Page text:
In 1953, James Watson and Francis Crick discovered the double helix structure of DNA. The discovery was a profound, Nobel Prize-winning moment in the history of genetics, but it did not decipher the messages on the twisted, ladderlike strands within our cells. No one knew what the human genome sequence actually was. No one had cracked the code of life. Now, at the beginning of a new millennium, that code has been cracked.
Kevin Davies, founding editor of the leading journal in the field, Nature Genetics, has relentlessly followed the story as it unfolded, week by week, for ten years. Here for the first time, in rich human, scientific, and financial detail, is the dramatic story of one of the greatest scientific feats ever accomplished: the mapping of the human genome.
In 1990, the U.S. government approved a 15-year, $3 billion plan to launch the Human Genome Project, whose goal was to sequence the 3 billion letters of human DNA. At the helm of the project was James Watson, who resigned after only a couple of years, following a feud with National Institutes of Health (NIH) Director Bernadine Healy over gene patenting. His successor was the brilliant young medical geneticist Francis Collins, who had made his name discovering the gene for cystic fibrosis. As Davies reports, Collins is a devout Christian who has traveled to Africa to work in a missionary hospital. He believes the human genome sequence is "the language of God." Just as Collins became project director, J. Craig Venter, a maverick DNA sequencer and Vietnam veteran, was leaving the NIH to start his own private research institute. Venter had developed a simple "shotgun" strategy for sequencing DNA, and his fame skyrocketed when his new institute proved his sequencing system worked by becoming the first to sequence the entire genome of a microorganism.
Only 3 percent of the human genome had been sequenced by early 1998, the public project's halfway point. That same year, Venter was approached by PE Corporation to launch a private human genome project. He stunned the world when he announced the formation of a new company to sequence the human genome in a mere three years for $300 million. A war of words broke out between public and private researchers. Undeterred, Venter built Celera Genomics with the motto "Speed matters. Discovery can't wait." and an $80 million supercomputer. While the insults intensified, Celera's stock price soared, tumbled, and soared again. Negotiations for cooperation between the public and private institutes began, only to fall apart in acrimony. Then in the spring of 2000 President Clinton stepped in, telling his science adviser to restart negotiations. History was about to be made.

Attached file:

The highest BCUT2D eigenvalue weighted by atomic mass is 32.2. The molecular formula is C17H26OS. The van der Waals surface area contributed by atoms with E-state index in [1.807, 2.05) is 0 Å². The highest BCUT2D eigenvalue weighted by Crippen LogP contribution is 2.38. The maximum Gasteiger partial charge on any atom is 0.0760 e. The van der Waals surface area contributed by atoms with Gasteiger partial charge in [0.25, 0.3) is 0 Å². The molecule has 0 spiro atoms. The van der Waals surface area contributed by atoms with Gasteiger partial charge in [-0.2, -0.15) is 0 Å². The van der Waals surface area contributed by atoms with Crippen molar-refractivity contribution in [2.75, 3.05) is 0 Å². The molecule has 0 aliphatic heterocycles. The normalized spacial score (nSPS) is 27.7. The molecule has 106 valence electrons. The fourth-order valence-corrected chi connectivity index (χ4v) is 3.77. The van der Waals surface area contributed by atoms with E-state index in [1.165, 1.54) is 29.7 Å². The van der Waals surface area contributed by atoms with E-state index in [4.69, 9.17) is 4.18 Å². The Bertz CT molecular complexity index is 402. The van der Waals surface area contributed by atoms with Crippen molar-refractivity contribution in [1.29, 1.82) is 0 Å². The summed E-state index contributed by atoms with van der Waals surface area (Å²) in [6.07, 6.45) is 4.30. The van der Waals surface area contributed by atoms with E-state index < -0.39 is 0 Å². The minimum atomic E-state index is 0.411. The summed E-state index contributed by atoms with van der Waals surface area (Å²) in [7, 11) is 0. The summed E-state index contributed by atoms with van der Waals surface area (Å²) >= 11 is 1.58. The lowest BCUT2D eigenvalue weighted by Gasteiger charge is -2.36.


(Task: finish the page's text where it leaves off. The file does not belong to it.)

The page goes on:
Davies captures the drama of this momentous achievement, drawing on his own genetics expertise and interviews with key scientists including Venter and Collins, as well as Eric Lander, an MIT computer wizard who refers to the public genome project as "the forces of good"; Kari Stefánsson, the genetics entrepreneur who is remaking Iceland's economy; and John Sulston, chief of the UK genome project, who led the charge against gene patenting. Davies has visited geneticists around the world to illustrate a vast international enterprise working on the frontier of human knowledge. Cracking the Genome is the definitive account of how the code that holds the answers to the origin of life, the evolution of humanity, and the future of medicine was broken.
Kevin Davies, Ph.D., is the author of The $1,000 Genome. His previous book Cracking the Genome was translated into 15 languages. He is currently Editor-in-Chief of Bio•IT World, a trade magazine covering the role of technology in the life sciences. He was the founding editor of Nature Genetics, the world's leading genetics journal, which he headed for its first five years. He has also written for the Times (London), Boston Globe, New England Journal of Medicine, and New Scientist, among others. His first book, Breakthrough (co-authored with Michael White) told the story of the race for the BRCA1 breast cancer gene. Davies holds an M.A. in biochemistry from the University of Oxford and a Ph.D in molecular genetics from the University of London. He held postdoctoral fellowships at MIT and Harvard Medical School before moving into science publishing as an editor with Nature magazine. He lives in Lexington, Massachusetts.